6. Hi Nickfromwales! If the northfacing slope is part of an equilateral triangle (0.5metre base, 0.5 metre vertically to apex) I suppose the pitch on the north face is 60 degrees. The southfacing slope is the hypoteneuse of a triangle with 1.5 metres base and 0.5 metre vertically to apex. Does 'how many m2' refer to the area of the southfacing slope?: that would be 5 metres wide and 1.57 metres from top to bottom of the slope. My next query is: does an inverter need its own power source to do its job? If so, I think I'll probably go for powering my underfloor heating from the mains (there's a charging point for Mum's mobility scooter about 3 metres from the proposed new summerhouse - I expect we can extend from there to power the summerhouse) rather than paying for a complicated roof, solar panels, inverter (and power source?), battery pack etc. So now I'm thinking in terms of a flat roof (5 metres by 3 metres), resting on the double skin breezeblock walls (with 4.5 metre run of patio doors facing south). What are the options for roofing materials? Perhaps I need to move into a different thread on this site to discuss roofing. I'm logging off in the library for today. When I visit the library again (probably next Wednesday) I'll check in this thread to see what further posts there have been, and look for a new thread. Fran
  7. It sounds like the inverter can go behind the solar panels on the roof of my new summerhouse. The triangular shape of the non-flat-roof part of the summerhouse roof is 2 metres at the base with a 0.5 metre apex at 0.5 metre in. Will there be space for the inverter (and fan if it's inside the roof) in there? Will it need strong brackets to hold it up? (We intend for the inside of the summerhouse to be open to the apex of the roof (no false ceiling). I think I prefer the idea of the inverter being outside the structure of the summerhouse (without a fan). I imagine the output from the inverter will feed into a battery pack from which I can take power for underfloor heating (4.5 metres by 2.5 metres). Is there a website I can look at to get an idea of how much space inverter and battery pack will need? Fran
  8. Hi ProDave! Thanks for your message. I'm guessing an inverter would look like a box (I'll be getting a professional to install it if that's the best route to go down). Would this box be outside the new summerhouse with the solar panels (5 metres by 1.57 metres approx) on the roof? Would it need to be in a waterproof 'cupboard', in the fashion of the external electricity meters some houses have outside? Fran
  9. The Homelux Heatwave insulation board I saw on display in my local DIY store appears to have a core of pink polystyrene (1 centimetre thick) with a grey (fire-retardant?) skin to each face. Is there a more eco-friendly alternative, along the lines of shredded newspaper insulation? If so, would this need to be thicker than 1 centimetre? Fran
  10. I Introduced myself on this site about half an hour ago (New summerhouse). I mentioned Tesla shingles versus solar panels. Perhaps this thread will help me choose. Fran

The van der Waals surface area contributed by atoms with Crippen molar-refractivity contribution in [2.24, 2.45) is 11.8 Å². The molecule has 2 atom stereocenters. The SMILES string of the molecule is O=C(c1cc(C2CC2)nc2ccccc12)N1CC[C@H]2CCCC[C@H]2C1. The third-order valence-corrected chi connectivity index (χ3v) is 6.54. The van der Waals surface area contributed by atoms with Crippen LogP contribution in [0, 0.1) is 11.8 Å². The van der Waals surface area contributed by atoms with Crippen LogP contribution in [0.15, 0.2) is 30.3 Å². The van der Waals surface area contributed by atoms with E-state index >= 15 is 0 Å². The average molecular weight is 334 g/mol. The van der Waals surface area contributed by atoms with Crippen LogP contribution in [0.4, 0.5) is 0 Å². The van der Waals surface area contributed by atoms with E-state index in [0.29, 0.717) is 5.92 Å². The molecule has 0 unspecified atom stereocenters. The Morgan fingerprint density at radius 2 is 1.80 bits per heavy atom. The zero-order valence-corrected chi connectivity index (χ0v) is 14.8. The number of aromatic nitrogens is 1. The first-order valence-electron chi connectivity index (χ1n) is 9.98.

11. Hi, I haven't done Introducing myself as I haven't found out yet how to get to where I can type that in. We've pulled down a small summerhouse and would like to build a bigger one. My local authority website tells me I can go up to 5 metres by 3 metres without planning permission, and that the maximum height is 2.5 metres within 2 metres of a boundary and 3 metres beyond that. Our idea so far is: to leave a gap of 1 metre between the boundary (to the north) and the back of the summerhouse; have 1 metre of flat roof, then rise 0.5 metre for the next 0.5 metre (north-facing slope); then have a south-facing slope dropping 0.5 metre over the remaining 1.5 metre permitted depth of the building. We would like to fix solar panels or solar shingles (I found a reference to these at ) to the south-facing slope and connect them to underfloor heating pads. I would like some advice about what material to use for the roof of this summerhouse if we want to fix solar panels to the south-facing slope (5 metres wide by about 1.57 metres top to bottom) or have solar shingles on this slope which would need to join at the apex with whatever the rest of the roof is made of. Signing up to the scheme for selling electricity to the grid finishes at the end of March, so we're not likely to take part in the scheme. We may not generate a lot of electricity anyway. I think it's possible to store electricity from solar panels for later use but haven't found out about this yet. We think we can build on a concrete base laid over the existing concreted area from 2 earlier sheds (but haven't checked on this yet) rather than digging foundations. On top of the base we aim to put a damp barrier (plastic sheeting) then build with a double skin of breezeblocks with a window in each side (facing east and west) and a run of south-facing patio doors (4.5 metres wide). Looking forward to hearing from others, Fran